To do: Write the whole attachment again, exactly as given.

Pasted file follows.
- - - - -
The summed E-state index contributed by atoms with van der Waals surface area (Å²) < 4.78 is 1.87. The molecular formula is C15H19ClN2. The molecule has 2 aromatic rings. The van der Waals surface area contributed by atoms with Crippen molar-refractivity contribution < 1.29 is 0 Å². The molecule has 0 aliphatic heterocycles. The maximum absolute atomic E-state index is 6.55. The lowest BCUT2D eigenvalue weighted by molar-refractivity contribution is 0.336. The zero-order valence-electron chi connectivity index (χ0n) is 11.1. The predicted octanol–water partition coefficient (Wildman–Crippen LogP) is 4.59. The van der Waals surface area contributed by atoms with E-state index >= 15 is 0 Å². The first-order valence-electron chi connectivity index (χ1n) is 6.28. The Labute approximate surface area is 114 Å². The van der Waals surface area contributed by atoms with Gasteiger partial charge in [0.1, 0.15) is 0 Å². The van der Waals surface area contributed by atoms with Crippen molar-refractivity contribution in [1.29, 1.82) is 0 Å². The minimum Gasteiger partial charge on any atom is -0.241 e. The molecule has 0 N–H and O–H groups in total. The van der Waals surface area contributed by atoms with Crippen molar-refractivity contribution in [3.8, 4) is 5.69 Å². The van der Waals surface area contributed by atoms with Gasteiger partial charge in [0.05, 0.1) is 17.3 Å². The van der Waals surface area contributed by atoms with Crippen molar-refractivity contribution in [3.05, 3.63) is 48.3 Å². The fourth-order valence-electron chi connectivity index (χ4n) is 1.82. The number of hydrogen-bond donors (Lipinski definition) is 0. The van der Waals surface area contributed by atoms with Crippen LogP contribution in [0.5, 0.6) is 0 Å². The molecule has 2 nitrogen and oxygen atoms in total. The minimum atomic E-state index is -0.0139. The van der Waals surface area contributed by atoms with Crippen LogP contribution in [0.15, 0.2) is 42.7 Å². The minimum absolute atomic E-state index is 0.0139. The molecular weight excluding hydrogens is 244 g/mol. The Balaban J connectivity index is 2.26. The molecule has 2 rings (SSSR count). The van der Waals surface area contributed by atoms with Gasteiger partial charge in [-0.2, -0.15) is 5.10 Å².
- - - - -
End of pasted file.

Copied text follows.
The summed E-state index contributed by atoms with van der Waals surface area (Å²) < 4.78 is 1.87. The molecular formula is C15H19ClN2. The molecule has 2 aromatic rings. The van der Waals surface area contributed by atoms with Crippen molar-refractivity contribution < 1.29 is 0 Å². The molecule has 0 aliphatic heterocycles. The maximum absolute atomic E-state index is 6.55. The lowest BCUT2D eigenvalue weighted by molar-refractivity contribution is 0.336. The zero-order valence-electron chi connectivity index (χ0n) is 11.1. The predicted octanol–water partition coefficient (Wildman–Crippen LogP) is 4.59. The van der Waals surface area contributed by atoms with E-state index >= 15 is 0 Å². The first-order valence-electron chi connectivity index (χ1n) is 6.28. The Labute approximate surface area is 114 Å². The van der Waals surface area contributed by atoms with Gasteiger partial charge in [0.1, 0.15) is 0 Å². The van der Waals surface area contributed by atoms with Crippen molar-refractivity contribution in [1.29, 1.82) is 0 Å². The minimum Gasteiger partial charge on any atom is -0.241 e. The molecule has 0 N–H and O–H groups in total. The van der Waals surface area contributed by atoms with Crippen molar-refractivity contribution in [3.8, 4) is 5.69 Å². The van der Waals surface area contributed by atoms with Gasteiger partial charge in [0.05, 0.1) is 17.3 Å². The van der Waals surface area contributed by atoms with Crippen molar-refractivity contribution in [3.05, 3.63) is 48.3 Å². The fourth-order valence-electron chi connectivity index (χ4n) is 1.82. The number of hydrogen-bond donors (Lipinski definition) is 0. The van der Waals surface area contributed by atoms with Crippen LogP contribution in [0.5, 0.6) is 0 Å². The molecule has 2 nitrogen and oxygen atoms in total. The minimum atomic E-state index is -0.0139. The van der Waals surface area contributed by atoms with Crippen LogP contribution in [0.15, 0.2) is 42.7 Å². The minimum absolute atomic E-state index is 0.0139. The molecular weight excluding hydrogens is 244 g/mol. The Balaban J connectivity index is 2.26. The molecule has 2 rings (SSSR count). The van der Waals surface area contributed by atoms with Gasteiger partial charge in [-0.2, -0.15) is 5.10 Å².